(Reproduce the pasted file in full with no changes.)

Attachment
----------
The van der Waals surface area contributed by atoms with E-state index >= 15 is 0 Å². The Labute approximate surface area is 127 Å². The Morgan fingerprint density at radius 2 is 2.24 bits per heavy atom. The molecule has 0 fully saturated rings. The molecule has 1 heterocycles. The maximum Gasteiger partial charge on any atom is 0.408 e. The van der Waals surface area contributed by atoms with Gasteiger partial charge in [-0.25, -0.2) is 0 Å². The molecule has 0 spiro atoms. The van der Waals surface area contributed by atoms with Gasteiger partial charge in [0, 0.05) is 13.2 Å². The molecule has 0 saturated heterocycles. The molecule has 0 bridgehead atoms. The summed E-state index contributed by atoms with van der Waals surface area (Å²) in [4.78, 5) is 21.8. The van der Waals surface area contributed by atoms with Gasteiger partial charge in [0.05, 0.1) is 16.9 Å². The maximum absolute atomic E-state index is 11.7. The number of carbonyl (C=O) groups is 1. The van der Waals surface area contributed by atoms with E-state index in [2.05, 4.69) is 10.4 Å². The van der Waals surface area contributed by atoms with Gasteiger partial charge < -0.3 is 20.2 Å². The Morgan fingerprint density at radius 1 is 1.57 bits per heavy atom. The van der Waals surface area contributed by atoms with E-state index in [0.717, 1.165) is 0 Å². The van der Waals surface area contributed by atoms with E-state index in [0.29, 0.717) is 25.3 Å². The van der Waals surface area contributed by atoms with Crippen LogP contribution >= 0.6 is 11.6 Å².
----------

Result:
The van der Waals surface area contributed by atoms with E-state index >= 15 is 0 Å². The Labute approximate surface area is 127 Å². The Morgan fingerprint density at radius 2 is 2.24 bits per heavy atom. The molecule has 0 fully saturated rings. The molecule has 1 heterocycles. The maximum Gasteiger partial charge on any atom is 0.408 e. The van der Waals surface area contributed by atoms with Gasteiger partial charge in [-0.25, -0.2) is 0 Å². The molecule has 0 spiro atoms. The van der Waals surface area contributed by atoms with Gasteiger partial charge in [0, 0.05) is 13.2 Å². The molecule has 0 saturated heterocycles. The molecule has 0 bridgehead atoms. The summed E-state index contributed by atoms with van der Waals surface area (Å²) in [4.78, 5) is 21.8. The van der Waals surface area contributed by atoms with Gasteiger partial charge in [0.05, 0.1) is 16.9 Å². The maximum absolute atomic E-state index is 11.7. The number of carbonyl (C=O) groups is 1. The van der Waals surface area contributed by atoms with E-state index in [2.05, 4.69) is 10.4 Å². The van der Waals surface area contributed by atoms with Gasteiger partial charge < -0.3 is 20.2 Å². The Morgan fingerprint density at radius 1 is 1.57 bits per heavy atom. The van der Waals surface area contributed by atoms with E-state index in [0.717, 1.165) is 0 Å². The van der Waals surface area contributed by atoms with E-state index in [0.29, 0.717) is 25.3 Å². The van der Waals surface area contributed by atoms with Crippen LogP contribution >= 0.6 is 11.6 Å².